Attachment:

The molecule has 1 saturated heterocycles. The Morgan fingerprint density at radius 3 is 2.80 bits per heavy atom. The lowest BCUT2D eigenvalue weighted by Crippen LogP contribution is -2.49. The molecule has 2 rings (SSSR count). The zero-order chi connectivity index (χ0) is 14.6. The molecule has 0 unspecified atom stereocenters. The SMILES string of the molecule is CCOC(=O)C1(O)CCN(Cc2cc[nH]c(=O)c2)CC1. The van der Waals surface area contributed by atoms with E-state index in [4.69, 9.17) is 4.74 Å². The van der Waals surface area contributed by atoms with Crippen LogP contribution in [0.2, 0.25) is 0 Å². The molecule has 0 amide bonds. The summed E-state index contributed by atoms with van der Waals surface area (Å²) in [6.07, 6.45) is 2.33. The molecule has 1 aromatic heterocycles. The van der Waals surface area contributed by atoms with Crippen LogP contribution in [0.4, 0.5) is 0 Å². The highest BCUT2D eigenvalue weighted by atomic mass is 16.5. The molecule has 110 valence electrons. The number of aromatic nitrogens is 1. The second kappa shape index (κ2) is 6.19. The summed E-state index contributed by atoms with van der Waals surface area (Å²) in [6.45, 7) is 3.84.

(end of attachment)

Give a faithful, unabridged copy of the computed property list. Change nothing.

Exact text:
The molecule has 1 saturated heterocycles. The Morgan fingerprint density at radius 3 is 2.80 bits per heavy atom. The lowest BCUT2D eigenvalue weighted by Crippen LogP contribution is -2.49. The molecule has 2 rings (SSSR count). The zero-order chi connectivity index (χ0) is 14.6. The molecule has 0 unspecified atom stereocenters. The SMILES string of the molecule is CCOC(=O)C1(O)CCN(Cc2cc[nH]c(=O)c2)CC1. The van der Waals surface area contributed by atoms with E-state index in [4.69, 9.17) is 4.74 Å². The van der Waals surface area contributed by atoms with Crippen LogP contribution in [0.2, 0.25) is 0 Å². The molecule has 0 amide bonds. The summed E-state index contributed by atoms with van der Waals surface area (Å²) in [6.07, 6.45) is 2.33. The molecule has 1 aromatic heterocycles. The van der Waals surface area contributed by atoms with Crippen LogP contribution in [0.4, 0.5) is 0 Å². The highest BCUT2D eigenvalue weighted by atomic mass is 16.5. The molecule has 110 valence electrons. The number of aromatic nitrogens is 1. The second kappa shape index (κ2) is 6.19. The summed E-state index contributed by atoms with van der Waals surface area (Å²) in [6.45, 7) is 3.84.